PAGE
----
Well, I suspect that there are thousands upon thousands upon thousands of true believers out there who might beg to differ. Religion and God [aside from the part about metaphysics and politics] is all about this very, very crucial relationship for mere mortals who, if the atheists are right, are likely to fall over into an abyss that is oblivion for all of eternity; and with no recourse [on this side of the grave] but to embrace one another subjective/subjunctive, historical/cultural rendition of "humanism".
Uccisore wrote: That's like saying all philosophy is 'ultimately' in the service to answer the question 'what is true'. There's such a thing as taking something to such a high level of abstraction that it loses all meaning.
You're accusing me of that! On the contrary, the whole point of creating this thread -- viewtopic.php?f=5&t=186929
-- is to explore the actual existential parameters that flesh and blood human beings become entangled in out in a particular world. So, it doesn't surprise me that you and your ilk avoid it like the plague.
Uccisore wrote: The religions and the philosophies they inspire are quite a bit different from each other and seek to answer very different questions from each other- that you can group them all up with one pat statement is more indicative of the classification abilities of language, not of the religions.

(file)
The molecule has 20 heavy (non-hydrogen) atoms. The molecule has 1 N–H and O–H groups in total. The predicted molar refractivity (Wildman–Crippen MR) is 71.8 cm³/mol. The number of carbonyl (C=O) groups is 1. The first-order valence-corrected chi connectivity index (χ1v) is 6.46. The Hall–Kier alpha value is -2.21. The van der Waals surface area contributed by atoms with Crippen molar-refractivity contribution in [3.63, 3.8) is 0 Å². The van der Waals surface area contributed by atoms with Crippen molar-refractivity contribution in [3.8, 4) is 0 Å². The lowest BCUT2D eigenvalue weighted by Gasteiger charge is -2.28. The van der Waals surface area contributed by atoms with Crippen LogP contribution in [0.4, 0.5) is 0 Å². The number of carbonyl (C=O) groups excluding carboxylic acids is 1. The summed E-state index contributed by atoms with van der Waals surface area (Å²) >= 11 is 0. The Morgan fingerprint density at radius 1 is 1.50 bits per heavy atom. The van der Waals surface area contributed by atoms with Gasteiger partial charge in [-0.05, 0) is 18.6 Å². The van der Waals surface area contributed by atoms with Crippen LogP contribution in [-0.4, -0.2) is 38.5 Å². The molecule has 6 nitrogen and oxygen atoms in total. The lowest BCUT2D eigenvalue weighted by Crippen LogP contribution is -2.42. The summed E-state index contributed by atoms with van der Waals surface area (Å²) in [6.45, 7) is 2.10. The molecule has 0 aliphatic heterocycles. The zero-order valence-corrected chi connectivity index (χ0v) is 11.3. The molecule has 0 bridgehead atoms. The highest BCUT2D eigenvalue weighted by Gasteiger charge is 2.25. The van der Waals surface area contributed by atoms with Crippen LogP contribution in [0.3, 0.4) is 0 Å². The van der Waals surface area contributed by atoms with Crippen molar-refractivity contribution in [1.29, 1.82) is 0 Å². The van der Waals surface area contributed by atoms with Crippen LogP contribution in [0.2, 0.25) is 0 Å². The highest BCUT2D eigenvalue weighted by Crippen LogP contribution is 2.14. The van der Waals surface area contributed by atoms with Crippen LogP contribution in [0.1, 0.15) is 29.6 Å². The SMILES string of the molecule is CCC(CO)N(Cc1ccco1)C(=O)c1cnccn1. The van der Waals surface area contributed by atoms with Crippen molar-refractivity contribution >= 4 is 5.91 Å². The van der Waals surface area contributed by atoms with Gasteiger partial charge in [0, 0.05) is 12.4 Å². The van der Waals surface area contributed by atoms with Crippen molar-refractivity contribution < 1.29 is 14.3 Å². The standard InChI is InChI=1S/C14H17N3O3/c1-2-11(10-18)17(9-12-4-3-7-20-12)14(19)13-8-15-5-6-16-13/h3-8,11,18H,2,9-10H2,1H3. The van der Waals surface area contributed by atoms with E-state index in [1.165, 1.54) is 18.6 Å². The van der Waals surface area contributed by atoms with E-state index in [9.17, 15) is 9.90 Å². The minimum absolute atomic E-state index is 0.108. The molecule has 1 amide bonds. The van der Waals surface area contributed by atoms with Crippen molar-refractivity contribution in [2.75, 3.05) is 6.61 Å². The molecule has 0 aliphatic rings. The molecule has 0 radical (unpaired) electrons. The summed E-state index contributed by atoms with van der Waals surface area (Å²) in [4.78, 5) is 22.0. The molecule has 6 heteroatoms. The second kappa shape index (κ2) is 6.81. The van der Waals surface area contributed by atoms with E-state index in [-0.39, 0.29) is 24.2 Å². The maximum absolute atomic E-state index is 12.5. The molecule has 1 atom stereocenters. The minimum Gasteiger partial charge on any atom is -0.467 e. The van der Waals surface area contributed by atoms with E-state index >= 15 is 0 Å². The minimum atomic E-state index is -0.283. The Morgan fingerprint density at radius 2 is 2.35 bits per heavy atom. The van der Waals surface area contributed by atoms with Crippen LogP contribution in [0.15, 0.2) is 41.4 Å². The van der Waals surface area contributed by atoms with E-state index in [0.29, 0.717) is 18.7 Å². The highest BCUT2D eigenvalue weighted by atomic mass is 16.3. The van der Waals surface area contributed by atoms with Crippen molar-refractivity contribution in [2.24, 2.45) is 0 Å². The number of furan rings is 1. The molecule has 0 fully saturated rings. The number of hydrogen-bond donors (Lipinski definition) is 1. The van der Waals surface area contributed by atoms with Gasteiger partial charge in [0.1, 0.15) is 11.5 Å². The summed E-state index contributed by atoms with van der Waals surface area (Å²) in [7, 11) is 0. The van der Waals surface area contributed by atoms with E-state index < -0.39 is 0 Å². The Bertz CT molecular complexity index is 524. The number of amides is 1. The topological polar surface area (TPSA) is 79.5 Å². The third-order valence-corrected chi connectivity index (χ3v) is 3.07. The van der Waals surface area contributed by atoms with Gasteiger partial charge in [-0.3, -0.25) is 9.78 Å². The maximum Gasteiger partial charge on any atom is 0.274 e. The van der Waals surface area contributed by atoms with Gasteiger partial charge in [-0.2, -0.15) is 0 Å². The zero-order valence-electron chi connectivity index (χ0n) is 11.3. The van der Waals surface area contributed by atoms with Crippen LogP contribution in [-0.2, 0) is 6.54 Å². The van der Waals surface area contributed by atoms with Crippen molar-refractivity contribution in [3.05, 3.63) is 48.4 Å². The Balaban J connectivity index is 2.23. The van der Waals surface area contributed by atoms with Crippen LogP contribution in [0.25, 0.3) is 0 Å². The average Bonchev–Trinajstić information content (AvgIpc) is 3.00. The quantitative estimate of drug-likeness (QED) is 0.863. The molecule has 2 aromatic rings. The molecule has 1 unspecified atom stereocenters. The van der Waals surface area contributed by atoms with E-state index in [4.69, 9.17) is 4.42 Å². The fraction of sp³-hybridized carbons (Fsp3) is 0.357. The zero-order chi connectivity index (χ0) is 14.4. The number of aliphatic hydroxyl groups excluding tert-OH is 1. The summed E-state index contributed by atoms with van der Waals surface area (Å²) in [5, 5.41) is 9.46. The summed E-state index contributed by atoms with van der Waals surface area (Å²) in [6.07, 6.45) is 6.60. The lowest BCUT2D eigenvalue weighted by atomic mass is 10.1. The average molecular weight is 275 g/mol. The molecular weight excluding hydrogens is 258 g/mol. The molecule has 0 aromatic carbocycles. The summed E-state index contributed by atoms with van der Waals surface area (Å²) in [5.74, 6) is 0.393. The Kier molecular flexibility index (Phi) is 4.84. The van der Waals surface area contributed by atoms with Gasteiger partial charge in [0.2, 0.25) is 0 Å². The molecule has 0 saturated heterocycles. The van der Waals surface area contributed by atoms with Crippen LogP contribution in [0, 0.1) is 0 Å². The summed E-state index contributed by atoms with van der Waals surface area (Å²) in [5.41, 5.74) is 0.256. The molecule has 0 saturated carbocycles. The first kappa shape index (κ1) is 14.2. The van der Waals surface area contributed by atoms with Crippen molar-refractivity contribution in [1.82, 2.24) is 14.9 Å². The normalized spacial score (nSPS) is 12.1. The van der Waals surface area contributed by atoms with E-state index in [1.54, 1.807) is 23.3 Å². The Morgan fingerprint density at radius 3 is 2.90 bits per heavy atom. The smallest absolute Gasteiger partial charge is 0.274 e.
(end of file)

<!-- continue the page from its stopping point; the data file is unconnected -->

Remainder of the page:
Indeed, the "scholars" no doubt love to approach, to explore and then to assess God and religion in these terms and on this level.
That way they more or less become Will Durant's "epistemologists"; and the world that we actually live one -- one bursting at the seams with liberals and conservatives at each other's throats -- is ever and always just sort of "out there" somewhere.
And how are the particular answers that they come up with any less the embodiment [historically, culturally, experientially] of dasein and conflicting goods?
Uccisore wrote:I don't give a shit. Dasein is a bunch of retarded nonsense, especially the way you present it. So take that as example; I think dasein is a bunch of retarded nonsense.
Okay, this is how I construe the meaning of dasein in a general analysis: viewtopic.php?f=1&t=176529
And, from the perspective of an atheist, this is how I situate that analysis out in
a particular world pertaining to
a particular value judgment:1] I was raised in the belly of the working class beast. My family/community were very conservative. Abortion was a sin.